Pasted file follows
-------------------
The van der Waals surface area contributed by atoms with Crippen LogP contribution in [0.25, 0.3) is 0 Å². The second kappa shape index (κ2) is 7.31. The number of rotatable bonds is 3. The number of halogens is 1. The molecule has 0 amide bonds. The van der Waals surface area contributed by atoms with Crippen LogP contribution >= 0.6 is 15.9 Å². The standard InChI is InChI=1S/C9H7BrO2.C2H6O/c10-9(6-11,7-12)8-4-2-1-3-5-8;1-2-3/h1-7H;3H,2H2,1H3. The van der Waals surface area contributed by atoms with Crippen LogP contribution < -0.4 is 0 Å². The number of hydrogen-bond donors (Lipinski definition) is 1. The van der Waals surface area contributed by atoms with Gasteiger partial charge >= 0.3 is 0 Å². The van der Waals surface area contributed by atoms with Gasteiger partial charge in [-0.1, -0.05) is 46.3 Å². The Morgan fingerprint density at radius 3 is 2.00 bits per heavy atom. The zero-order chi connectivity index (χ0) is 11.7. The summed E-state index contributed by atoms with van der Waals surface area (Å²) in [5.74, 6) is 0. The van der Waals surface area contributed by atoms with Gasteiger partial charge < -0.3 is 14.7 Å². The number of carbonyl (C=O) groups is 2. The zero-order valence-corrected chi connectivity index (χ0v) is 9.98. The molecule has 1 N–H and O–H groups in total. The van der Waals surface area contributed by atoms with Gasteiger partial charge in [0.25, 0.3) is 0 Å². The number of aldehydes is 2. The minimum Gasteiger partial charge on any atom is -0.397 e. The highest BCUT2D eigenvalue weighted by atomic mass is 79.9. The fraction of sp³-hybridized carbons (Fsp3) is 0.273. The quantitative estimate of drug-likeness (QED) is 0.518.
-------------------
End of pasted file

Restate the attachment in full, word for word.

The van der Waals surface area contributed by atoms with Crippen LogP contribution in [0.25, 0.3) is 0 Å². The second kappa shape index (κ2) is 7.31. The number of rotatable bonds is 3. The number of halogens is 1. The molecule has 0 amide bonds. The van der Waals surface area contributed by atoms with Crippen LogP contribution >= 0.6 is 15.9 Å². The standard InChI is InChI=1S/C9H7BrO2.C2H6O/c10-9(6-11,7-12)8-4-2-1-3-5-8;1-2-3/h1-7H;3H,2H2,1H3. The van der Waals surface area contributed by atoms with Crippen LogP contribution < -0.4 is 0 Å². The number of hydrogen-bond donors (Lipinski definition) is 1. The van der Waals surface area contributed by atoms with Gasteiger partial charge >= 0.3 is 0 Å². The van der Waals surface area contributed by atoms with Gasteiger partial charge in [-0.1, -0.05) is 46.3 Å². The Morgan fingerprint density at radius 3 is 2.00 bits per heavy atom. The zero-order chi connectivity index (χ0) is 11.7. The summed E-state index contributed by atoms with van der Waals surface area (Å²) in [5.74, 6) is 0. The van der Waals surface area contributed by atoms with Gasteiger partial charge < -0.3 is 14.7 Å². The number of carbonyl (C=O) groups is 2. The zero-order valence-corrected chi connectivity index (χ0v) is 9.98. The molecule has 1 N–H and O–H groups in total. The van der Waals surface area contributed by atoms with Gasteiger partial charge in [0.25, 0.3) is 0 Å². The number of aldehydes is 2. The minimum Gasteiger partial charge on any atom is -0.397 e. The highest BCUT2D eigenvalue weighted by atomic mass is 79.9. The fraction of sp³-hybridized carbons (Fsp3) is 0.273. The quantitative estimate of drug-likeness (QED) is 0.518.